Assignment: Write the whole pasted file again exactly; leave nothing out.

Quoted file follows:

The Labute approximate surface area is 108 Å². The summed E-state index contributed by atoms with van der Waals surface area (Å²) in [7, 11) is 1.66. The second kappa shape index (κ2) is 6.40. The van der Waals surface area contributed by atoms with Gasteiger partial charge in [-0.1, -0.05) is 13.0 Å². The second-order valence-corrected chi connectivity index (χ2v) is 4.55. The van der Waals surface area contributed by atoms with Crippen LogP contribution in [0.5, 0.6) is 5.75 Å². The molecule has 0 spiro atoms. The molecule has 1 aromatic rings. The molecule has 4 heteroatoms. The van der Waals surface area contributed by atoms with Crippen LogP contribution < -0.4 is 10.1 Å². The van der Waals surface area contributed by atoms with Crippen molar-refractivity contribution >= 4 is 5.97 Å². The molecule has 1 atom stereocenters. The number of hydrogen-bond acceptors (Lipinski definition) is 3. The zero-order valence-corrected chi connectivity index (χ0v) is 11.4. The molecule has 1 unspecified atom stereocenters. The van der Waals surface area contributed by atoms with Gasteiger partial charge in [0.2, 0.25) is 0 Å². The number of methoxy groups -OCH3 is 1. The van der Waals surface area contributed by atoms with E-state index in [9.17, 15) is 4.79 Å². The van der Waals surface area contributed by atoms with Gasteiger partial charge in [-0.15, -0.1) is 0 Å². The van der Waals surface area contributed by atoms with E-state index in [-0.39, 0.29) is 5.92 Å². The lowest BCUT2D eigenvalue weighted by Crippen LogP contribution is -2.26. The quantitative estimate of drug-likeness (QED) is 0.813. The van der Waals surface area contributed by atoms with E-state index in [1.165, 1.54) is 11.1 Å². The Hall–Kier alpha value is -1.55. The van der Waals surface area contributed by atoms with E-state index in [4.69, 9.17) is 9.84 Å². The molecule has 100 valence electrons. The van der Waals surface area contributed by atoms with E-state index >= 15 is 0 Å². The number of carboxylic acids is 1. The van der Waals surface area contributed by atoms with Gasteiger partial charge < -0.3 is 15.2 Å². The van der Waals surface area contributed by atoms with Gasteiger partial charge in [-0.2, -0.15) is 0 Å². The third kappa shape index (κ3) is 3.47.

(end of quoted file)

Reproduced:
The Labute approximate surface area is 108 Å². The summed E-state index contributed by atoms with van der Waals surface area (Å²) in [7, 11) is 1.66. The second kappa shape index (κ2) is 6.40. The van der Waals surface area contributed by atoms with Gasteiger partial charge in [-0.1, -0.05) is 13.0 Å². The second-order valence-corrected chi connectivity index (χ2v) is 4.55. The van der Waals surface area contributed by atoms with Crippen LogP contribution in [0.5, 0.6) is 5.75 Å². The molecule has 0 spiro atoms. The molecule has 1 aromatic rings. The molecule has 4 heteroatoms. The van der Waals surface area contributed by atoms with Crippen LogP contribution < -0.4 is 10.1 Å². The van der Waals surface area contributed by atoms with Crippen molar-refractivity contribution >= 4 is 5.97 Å². The molecule has 1 atom stereocenters. The number of hydrogen-bond acceptors (Lipinski definition) is 3. The zero-order valence-corrected chi connectivity index (χ0v) is 11.4. The molecule has 1 unspecified atom stereocenters. The van der Waals surface area contributed by atoms with Gasteiger partial charge in [0.2, 0.25) is 0 Å². The number of methoxy groups -OCH3 is 1. The van der Waals surface area contributed by atoms with E-state index in [9.17, 15) is 4.79 Å². The van der Waals surface area contributed by atoms with Gasteiger partial charge in [-0.15, -0.1) is 0 Å². The van der Waals surface area contributed by atoms with E-state index in [-0.39, 0.29) is 5.92 Å². The lowest BCUT2D eigenvalue weighted by Crippen LogP contribution is -2.26. The quantitative estimate of drug-likeness (QED) is 0.813. The van der Waals surface area contributed by atoms with E-state index in [1.165, 1.54) is 11.1 Å². The Hall–Kier alpha value is -1.55. The van der Waals surface area contributed by atoms with E-state index in [4.69, 9.17) is 9.84 Å². The molecule has 100 valence electrons. The van der Waals surface area contributed by atoms with E-state index >= 15 is 0 Å². The number of carboxylic acids is 1. The van der Waals surface area contributed by atoms with Gasteiger partial charge < -0.3 is 15.2 Å². The van der Waals surface area contributed by atoms with Gasteiger partial charge in [-0.2, -0.15) is 0 Å². The third kappa shape index (κ3) is 3.47.